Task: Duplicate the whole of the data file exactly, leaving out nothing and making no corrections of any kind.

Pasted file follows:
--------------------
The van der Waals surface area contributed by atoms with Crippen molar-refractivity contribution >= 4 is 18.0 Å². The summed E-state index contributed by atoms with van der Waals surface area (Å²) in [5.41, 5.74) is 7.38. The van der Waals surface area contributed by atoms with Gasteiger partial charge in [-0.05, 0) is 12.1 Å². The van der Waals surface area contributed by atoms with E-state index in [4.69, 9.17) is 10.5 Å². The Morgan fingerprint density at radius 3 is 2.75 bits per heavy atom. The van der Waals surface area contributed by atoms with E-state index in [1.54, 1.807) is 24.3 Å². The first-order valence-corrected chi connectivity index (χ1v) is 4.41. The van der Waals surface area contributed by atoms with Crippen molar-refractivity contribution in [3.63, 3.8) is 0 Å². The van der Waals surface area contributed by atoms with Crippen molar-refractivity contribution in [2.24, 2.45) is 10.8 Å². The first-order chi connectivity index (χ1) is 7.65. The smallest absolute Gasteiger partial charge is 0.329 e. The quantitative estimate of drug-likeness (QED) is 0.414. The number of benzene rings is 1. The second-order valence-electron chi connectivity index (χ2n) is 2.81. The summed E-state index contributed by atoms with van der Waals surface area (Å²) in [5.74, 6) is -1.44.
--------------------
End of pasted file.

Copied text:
The van der Waals surface area contributed by atoms with Crippen molar-refractivity contribution >= 4 is 18.0 Å². The summed E-state index contributed by atoms with van der Waals surface area (Å²) in [5.41, 5.74) is 7.38. The van der Waals surface area contributed by atoms with Gasteiger partial charge in [-0.05, 0) is 12.1 Å². The van der Waals surface area contributed by atoms with E-state index in [4.69, 9.17) is 10.5 Å². The Morgan fingerprint density at radius 3 is 2.75 bits per heavy atom. The van der Waals surface area contributed by atoms with E-state index in [1.54, 1.807) is 24.3 Å². The first-order valence-corrected chi connectivity index (χ1v) is 4.41. The van der Waals surface area contributed by atoms with Crippen molar-refractivity contribution in [3.63, 3.8) is 0 Å². The van der Waals surface area contributed by atoms with Crippen molar-refractivity contribution in [2.24, 2.45) is 10.8 Å². The first-order chi connectivity index (χ1) is 7.65. The smallest absolute Gasteiger partial charge is 0.329 e. The quantitative estimate of drug-likeness (QED) is 0.414. The number of benzene rings is 1. The second-order valence-electron chi connectivity index (χ2n) is 2.81. The summed E-state index contributed by atoms with van der Waals surface area (Å²) in [5.74, 6) is -1.44.